Lean Marketing shortens Marketing Cycle and increases Life Cycle


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Why Lean Marketing? Because it is the Future of Marketing

The Value Stream Map is a lean tool to analyze the value stream. Value Stream Mapping techniques involves mapping each step of a process looking for waste and on improving the total time from the beginning to the end of the entire stream. One of the powers of the mapping process is that it enables the team to see the entire picture. This coincides with the fundamental Lean thinking of optimizing the entire process versus the individual stages.

Waste in marketing is not as readily identified as in other areas. One example of marketing waste is time. When I present this, there is typically agreement that the longer a customer/prospect stays in one of the process stages of the Value Stream or in the Queue waiting to go from one stage to the next the great chance of losing the customer. However there is also a strong argument presented that the customer controls this time and just trying to hurry them through the cycle may be just as detrimental as the wait time.

Remembering that we want to first look at how to optimize the entire process instead of a particular stage, our first step would be to evaluate the total time spent, not resources allocated or used. Moving through the value stream quicker is many times just a matter of evaluating the internal delays that occur in the process. By removing them, we enable the customer to make faster and better decisions. We also create more credibility for ourselves as the ‘go to guy” and the organization that has done this before. The question is how do we get there? You first must look internally at eliminating delays.

Lack of resources:

Analyze your team’s resources:

  • Are you always looking for engineering help?
  • Do you need IT to set up a trial?
  • Is a sales call needed?
  • Are you always waiting on a proposal?

I like to start by suggesting we have unlimited resources then ask what the structure would look like. Many times with a simple reallocation of priorities such as Software Trial being the first priority of IT there is a tremendous improvement. Other times, there is simply a lack of personal. This reminds me of a warehouse being more important than a machine. You can increase flow with the machine though you may decrease efficiencies within the department. In the marketing cycle, can you afford having leads sitting going stale? Shifting of duties and resources can very often create extra bodies.

One trick is to reduce the size of a process step. This sometimes enables more activities for an underutilized resource. However, seldom do I see the combination of stages as a method of decreasing cycle time.

Improve your response time by getting closer to the customer-literally!

Look at the process that may be hindering your team. Location has always been one of the main reasons that you locate sales people in territories. You customer/prospect is in a different business. His desires and needs will require more adaptability on your part. Why not locate your entire sales teams in strategic locations. It sets a priority with the team on what is important and improves communication between them and your customer/prospect. Customer support located geographically will reduce travel and being in the same time zone may result in an increase in response time. Most of all what message does it send to your customer? This detached team can usually function well within a company structure as this structure is well known and has more flexibility for your team.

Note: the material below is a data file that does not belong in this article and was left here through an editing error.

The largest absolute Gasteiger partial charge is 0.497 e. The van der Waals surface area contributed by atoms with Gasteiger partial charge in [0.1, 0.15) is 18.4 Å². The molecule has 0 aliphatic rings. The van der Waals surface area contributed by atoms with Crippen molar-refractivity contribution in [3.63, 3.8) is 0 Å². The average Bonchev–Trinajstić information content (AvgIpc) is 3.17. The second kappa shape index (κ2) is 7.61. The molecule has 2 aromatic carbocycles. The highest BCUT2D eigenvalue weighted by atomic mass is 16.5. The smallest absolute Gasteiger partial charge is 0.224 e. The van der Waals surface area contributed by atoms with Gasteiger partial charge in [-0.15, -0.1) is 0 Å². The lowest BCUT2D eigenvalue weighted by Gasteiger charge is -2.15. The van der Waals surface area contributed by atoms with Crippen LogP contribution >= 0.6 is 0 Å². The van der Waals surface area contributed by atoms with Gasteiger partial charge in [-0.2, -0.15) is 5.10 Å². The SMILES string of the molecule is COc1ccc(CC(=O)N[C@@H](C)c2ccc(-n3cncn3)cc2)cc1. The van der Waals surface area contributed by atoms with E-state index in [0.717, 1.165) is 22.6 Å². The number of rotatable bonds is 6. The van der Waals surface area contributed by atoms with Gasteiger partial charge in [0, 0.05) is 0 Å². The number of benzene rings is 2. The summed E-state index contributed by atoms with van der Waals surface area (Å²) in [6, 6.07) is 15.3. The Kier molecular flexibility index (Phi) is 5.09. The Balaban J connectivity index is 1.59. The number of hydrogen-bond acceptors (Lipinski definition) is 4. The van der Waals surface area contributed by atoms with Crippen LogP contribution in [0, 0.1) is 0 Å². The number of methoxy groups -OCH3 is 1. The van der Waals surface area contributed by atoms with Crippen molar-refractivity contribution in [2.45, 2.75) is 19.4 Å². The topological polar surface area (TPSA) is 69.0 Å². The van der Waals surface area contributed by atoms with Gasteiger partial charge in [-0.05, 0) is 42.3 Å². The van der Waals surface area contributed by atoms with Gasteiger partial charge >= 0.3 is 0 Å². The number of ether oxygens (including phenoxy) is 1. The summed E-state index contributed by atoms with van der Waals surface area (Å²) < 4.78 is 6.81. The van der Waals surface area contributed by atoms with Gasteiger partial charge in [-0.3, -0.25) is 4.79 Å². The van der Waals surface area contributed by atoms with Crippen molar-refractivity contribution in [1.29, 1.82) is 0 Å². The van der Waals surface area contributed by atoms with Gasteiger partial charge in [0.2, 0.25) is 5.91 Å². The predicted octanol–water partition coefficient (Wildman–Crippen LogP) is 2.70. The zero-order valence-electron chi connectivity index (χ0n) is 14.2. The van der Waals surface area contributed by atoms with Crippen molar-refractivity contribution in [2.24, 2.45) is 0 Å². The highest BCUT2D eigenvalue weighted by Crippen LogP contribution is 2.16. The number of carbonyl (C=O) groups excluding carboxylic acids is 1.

Build quality in to your process:

Respect your people. The sales/marketing team knows how to improve their process more than anyone else. They can tell you if the paperwork, request for proposals, and specifications are flowing. They know the degree of misunderstandings that are occurring internally and with customers. Allowing local control will invariable decrease cycle time for the team but it may increase for an organization as a whole. It is important when local optimization occurs (within specific Value streams) that this process is well documented and the knowledge created passed on to other teams.

Most sales teams initially spend much of their time discovering how to create more material for the last response. The lack of a well-defined value stream lets errors creep in. Poor value stream quality and customer requests that are hard to understand contribute to wasted time. Properly defining your value streams or in simpler terms understanding your customer needs better can facilitate much of the running around like a “chicken with their head cutoff syndrome” or confusion that may occur.

Focusing on delays is an important part of Lean Marketing. It is one of the first things to be considered in the Value Stream and should be a primary focus. It is extremely important to sustain this effort by getting closer and closer to the customer buying process. The more you engrain yourself in that structure will significantly improve your probabilities of success. It will decrease your marketing cycle and in the long run increase your customer’s life cycle. Not a bad alternative.

Republished with author's permission from original post.

Joseph Dager
Business901 is a firm specializing in bringing the continuous improvement process to the sales and marketing arena. He has authored the books the Lean Marketing House, Marketing with A3 and Marketing with PDCA. The Business901 Blog and Podcast includes many leading edge thinkers and has been featured numerous times for its contributions to the Bloomberg's Business Week Exchange.


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